donderdag, maart 14, 2019

President of the Law Institute of Victoria: "It's a really important day for Australian justice," Waarom rechters jurken aan hebben

ABC News

George Pell's sentence was influenced by three things

When George Pell's sentence of six years' jail was handed down live on television, many were left wondering how the process worked and how the judge arrived at his decision.

"It's a really important day for Australian justice," said Stuart Webb, the president of the Law Institute of Victoria.
Media is not regularly given permission to broadcast court proceedings in Australia, but Mr Webb said it should "absolutely" happen more.
"We've seen a public explanation of sentencing put across television, across transcript, across radio," he explained.
"We can see exactly what a judge is doing in coming to a sentence for someone of such a high profile."
He said transparency was good for the justice system as it allowed ordinary people to understand why decisions were being made and how judges balanced the factors at play.

Media coverage played a part

Pell's defence claimed he had been pilloried in the media, and that the publicity and stigma Pell will live with meant he would experience a form of punishment over and above what the court would impose.
"That's a really interesting discussion," Mr Webb said.
"It's something very, very unusual in most circumstances."
Chief Judge Peter Kidd said he did "make allowances for those matters" in his sentencing.
But Mr Webb said that although Chief Judge Kidd accepted that the media coverage of the conviction was worth considering, this did not mean the sentence was reduced based on that consideration.
"Both the prosecution and defence said that his situation is somewhat unique, and he is the most high-profile priest to be found guilty of abusing children in the world," he said.
"So, there is a uniqueness to this case."

Sentencing reflects the time in which offence occurred

The judge said the court had searched for precedents for sentencing dating from the time that Pell committed the offences, but they found very few cases that could guide them.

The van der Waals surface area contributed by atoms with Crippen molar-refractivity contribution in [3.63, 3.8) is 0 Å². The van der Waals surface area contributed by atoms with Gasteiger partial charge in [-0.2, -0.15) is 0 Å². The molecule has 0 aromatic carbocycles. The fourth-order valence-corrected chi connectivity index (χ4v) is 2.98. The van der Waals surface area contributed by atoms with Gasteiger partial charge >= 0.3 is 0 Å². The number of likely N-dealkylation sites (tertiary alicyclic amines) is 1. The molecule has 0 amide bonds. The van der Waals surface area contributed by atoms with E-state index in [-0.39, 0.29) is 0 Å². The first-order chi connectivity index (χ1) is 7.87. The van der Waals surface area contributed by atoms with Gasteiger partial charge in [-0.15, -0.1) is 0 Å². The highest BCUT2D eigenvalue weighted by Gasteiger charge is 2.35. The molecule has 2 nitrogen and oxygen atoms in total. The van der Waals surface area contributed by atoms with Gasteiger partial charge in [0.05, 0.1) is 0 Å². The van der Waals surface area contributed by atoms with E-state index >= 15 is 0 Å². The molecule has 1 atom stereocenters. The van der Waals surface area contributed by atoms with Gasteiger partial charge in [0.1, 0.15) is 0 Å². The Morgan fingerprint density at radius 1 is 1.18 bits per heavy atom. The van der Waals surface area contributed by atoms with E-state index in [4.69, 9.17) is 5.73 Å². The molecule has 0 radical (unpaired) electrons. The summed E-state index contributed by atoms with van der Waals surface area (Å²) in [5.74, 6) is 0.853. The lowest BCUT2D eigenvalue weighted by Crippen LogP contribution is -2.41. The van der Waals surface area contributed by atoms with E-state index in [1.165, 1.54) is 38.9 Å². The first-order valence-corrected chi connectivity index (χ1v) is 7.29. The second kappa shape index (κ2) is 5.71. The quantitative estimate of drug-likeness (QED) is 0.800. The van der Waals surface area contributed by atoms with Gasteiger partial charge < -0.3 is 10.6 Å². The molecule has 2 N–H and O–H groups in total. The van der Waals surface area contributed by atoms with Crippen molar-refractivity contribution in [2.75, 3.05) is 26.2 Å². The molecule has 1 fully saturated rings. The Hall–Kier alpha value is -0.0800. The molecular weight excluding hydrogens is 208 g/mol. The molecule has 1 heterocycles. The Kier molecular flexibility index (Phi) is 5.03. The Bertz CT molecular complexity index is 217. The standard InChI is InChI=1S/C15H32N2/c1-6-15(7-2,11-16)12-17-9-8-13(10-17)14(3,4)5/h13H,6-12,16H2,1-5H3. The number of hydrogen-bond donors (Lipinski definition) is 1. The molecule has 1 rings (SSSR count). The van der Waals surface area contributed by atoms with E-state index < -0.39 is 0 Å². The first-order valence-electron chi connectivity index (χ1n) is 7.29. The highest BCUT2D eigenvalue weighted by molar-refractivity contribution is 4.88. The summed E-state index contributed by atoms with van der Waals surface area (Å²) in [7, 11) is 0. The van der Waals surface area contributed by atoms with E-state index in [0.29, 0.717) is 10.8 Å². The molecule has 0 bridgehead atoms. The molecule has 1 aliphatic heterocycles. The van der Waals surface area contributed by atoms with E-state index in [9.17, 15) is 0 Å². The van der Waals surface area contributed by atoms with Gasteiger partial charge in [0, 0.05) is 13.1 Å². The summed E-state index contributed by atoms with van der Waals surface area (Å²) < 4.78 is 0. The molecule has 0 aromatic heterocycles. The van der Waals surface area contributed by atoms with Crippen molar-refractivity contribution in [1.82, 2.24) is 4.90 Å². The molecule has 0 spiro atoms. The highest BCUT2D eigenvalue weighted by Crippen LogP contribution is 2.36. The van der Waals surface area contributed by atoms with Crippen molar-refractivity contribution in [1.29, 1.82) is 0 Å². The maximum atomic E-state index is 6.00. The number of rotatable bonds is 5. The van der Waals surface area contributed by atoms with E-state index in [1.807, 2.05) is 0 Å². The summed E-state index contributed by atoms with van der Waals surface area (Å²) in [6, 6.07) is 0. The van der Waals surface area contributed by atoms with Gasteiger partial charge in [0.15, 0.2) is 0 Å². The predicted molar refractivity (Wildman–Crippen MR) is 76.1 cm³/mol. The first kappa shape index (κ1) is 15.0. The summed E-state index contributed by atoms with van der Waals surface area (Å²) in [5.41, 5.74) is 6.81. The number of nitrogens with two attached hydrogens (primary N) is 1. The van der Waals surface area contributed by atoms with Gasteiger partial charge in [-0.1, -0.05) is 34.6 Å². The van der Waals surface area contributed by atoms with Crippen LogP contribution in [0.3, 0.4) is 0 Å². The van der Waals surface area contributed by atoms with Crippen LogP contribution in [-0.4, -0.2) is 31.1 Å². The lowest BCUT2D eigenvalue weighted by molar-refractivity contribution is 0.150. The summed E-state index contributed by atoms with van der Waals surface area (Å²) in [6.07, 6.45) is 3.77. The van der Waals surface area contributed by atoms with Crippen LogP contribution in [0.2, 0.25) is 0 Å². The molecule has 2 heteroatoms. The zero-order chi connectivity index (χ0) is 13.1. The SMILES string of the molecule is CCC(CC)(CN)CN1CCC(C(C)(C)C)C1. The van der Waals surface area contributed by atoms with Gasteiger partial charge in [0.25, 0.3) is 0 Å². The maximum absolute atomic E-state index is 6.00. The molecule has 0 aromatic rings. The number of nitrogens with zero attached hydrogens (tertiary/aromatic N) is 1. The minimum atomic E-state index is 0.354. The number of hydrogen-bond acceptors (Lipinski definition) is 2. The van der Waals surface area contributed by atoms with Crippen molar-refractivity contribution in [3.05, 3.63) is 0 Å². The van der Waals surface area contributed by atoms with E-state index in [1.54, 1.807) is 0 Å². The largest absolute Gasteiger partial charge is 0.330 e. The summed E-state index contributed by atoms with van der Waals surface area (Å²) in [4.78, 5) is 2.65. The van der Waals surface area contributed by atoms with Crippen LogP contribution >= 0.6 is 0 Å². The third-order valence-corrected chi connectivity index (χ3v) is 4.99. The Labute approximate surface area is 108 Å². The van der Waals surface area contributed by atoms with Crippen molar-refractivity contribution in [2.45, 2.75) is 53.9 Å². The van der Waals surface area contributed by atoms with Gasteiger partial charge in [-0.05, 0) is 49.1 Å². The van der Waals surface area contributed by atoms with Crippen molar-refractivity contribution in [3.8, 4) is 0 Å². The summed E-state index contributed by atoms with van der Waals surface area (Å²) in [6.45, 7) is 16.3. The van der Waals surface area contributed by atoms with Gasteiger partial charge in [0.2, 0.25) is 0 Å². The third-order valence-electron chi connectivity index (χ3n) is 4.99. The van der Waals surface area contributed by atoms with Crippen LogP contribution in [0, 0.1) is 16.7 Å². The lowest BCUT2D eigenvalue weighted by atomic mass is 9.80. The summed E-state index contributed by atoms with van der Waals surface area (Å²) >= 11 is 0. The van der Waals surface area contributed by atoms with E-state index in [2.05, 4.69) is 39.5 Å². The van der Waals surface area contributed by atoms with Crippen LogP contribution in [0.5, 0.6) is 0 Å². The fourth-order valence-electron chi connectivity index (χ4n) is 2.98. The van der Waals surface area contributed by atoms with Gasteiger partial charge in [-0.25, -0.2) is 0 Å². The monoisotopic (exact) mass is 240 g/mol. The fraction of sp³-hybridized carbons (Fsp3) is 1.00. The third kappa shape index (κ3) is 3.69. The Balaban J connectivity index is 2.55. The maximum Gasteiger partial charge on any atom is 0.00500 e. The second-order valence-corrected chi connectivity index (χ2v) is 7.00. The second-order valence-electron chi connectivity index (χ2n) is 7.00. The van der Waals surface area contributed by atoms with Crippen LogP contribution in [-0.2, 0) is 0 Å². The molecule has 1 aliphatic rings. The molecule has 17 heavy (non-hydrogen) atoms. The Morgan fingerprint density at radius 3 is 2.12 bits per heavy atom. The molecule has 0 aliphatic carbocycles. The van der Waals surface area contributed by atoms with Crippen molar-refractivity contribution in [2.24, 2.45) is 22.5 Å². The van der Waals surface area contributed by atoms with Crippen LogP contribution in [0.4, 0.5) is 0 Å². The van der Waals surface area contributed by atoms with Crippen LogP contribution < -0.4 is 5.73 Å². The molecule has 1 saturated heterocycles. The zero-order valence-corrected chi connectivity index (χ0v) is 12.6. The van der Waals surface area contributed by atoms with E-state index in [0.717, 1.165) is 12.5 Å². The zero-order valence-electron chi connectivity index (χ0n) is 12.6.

"The sentencing principles are that you actually get sentenced for the terms of imprisonment at the time of the offending," Mr Webb explained.
"At the time it was a possible sentence of only 10 years.

"The parliament of Victoria has recognised that was too lenient and they've changed that.
"If he were to have offended now he'd face a sentence of up to 15 years."
He said this was a specific issue with sentencing in cases of child sexual abuse.
"These kinds of offences often only come out much later, after they've occurred," Mr Webb said.
He said there was an argument for changing these principles for cases involving historic child sexual abuse.

George Pell's age and health

Chief Judge Kidd considered Pell's age when determining his sentence.
"Like anyone in their late 70s, your health will decline in time," he said at the time of sentencing.
"I am conscious that the term of imprisonment, which I am about to impose upon you, carries with it a real — as distinct from theoretical — possibility that you may not live to be released from prison."
Mr Webb said this was the reality of dealing with historic offences, and that these factors were commonly weighed.
"This is the unfortunate thing when things come up later," he explained.
"He's been found guilty 22 years later, and he's spent the last 22 years living a life within the Vatican and within the church."
Pell's age and health "is significant", Mr Webb believed.
He said the judge had struck the right balance and had been open and thorough in his sentencing remarks.


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